During the news conference, Christopher Padilla, IBM's vice president of government and regulatory affairs, played a video featuring program participants employed by his company.

"At IBM we believe that immigration is a tremendous source of strength for our country. It's part of what makes America different, special and strong," he said. "Just because these Dreamers don't have legal status doesn't make their contributions to our country or to our company any less valuable. We should let them stay. We should let them continue working and living their lives in the only country they've ever known."

Todd Schulte, the president of FWD.us, said the Dreamers, as the young illegals are sometimes called, are gaining allies, ranging from General Motors to Pope Francis.

FWD.us is a tech-industry advocacy group whose founders include Microsoft co-founder Bill Gates and Facebook's Mark Zuckerberg.

If Congress fails to act, "the consequences are absolutely devastating," he added.

At Wednesday's news conference, officials also voiced concerns about efforts by Cotton to curtail legal immigration.

In August, Cotton and U.S. Sen. David Perdue, R-Ga., unveiled legislation, known as the Reforming American Immigration for a Strong Economy -- or RAISE -- Act, which would implement a points-based system for immigration similar to the ones used in Canada and Australia.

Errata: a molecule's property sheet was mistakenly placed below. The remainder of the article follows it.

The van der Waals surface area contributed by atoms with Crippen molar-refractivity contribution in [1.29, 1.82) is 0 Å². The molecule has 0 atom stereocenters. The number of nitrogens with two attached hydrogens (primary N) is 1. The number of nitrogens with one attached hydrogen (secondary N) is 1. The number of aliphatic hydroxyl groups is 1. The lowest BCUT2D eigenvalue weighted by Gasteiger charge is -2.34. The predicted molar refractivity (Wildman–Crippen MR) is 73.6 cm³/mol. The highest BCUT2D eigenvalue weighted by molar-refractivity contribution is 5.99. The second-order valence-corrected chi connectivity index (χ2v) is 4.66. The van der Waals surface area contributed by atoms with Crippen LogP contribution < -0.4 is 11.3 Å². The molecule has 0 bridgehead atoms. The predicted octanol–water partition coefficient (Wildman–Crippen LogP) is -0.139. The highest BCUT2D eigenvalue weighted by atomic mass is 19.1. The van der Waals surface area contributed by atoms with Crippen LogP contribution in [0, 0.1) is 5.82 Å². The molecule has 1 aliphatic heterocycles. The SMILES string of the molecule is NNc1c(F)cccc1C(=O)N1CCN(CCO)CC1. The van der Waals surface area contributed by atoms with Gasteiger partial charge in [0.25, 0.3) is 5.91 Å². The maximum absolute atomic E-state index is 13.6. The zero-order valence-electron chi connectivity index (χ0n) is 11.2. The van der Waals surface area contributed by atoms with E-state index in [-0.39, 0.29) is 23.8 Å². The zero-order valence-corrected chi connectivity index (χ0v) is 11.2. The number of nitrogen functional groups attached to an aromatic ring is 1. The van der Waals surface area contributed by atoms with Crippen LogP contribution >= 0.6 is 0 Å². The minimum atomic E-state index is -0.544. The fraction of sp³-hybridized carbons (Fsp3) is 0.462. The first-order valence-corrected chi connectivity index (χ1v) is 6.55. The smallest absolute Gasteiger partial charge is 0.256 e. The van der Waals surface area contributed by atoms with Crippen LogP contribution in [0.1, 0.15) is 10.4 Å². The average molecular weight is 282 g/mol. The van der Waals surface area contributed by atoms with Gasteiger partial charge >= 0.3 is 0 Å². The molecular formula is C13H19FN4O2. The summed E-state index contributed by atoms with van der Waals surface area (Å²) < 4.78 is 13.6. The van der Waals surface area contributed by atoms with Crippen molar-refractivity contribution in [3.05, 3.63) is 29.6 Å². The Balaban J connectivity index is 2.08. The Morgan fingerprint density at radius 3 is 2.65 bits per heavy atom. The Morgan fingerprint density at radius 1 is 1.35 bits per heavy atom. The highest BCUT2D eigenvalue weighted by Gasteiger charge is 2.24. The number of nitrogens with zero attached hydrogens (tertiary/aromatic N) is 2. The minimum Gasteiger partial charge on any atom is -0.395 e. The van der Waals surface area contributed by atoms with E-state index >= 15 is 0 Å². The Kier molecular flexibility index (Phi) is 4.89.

Applicants would receive points based on their age, educational attainment, English proficiency, willingness to invest and "record of extraordinary achievement."

Those granted green cards would be able to bring with them their spouses and minor children. But adult children and other relatives would no longer have a pathway to permanent residency or citizenship.

The number of refugees admitted into the United States would be capped at 50,000 per year and a diversity lottery system, which gives preference to applicants from underrepresented nations, would be eliminated.

Researchers say the measure, if approved, would cut legal immigration in half within 10 years of passage and prevent many unskilled workers from gaining entry. Legal immigration lets about 1.1 million people a year into the country.

The legislation has drawn praise from Trump, who helped unveil what he called a "historic and very vital proposal."

But speakers at Wednesday's news conference panned the bill.

The chamber has long advocated for a more skills-based system of immigration, but it doesn't want to see the flow of immigrants slashed.

"We oppose attempts to cut legal immigration as proposed in that legislation," Bradley said, calling it "harmful for the economy and for America as a whole."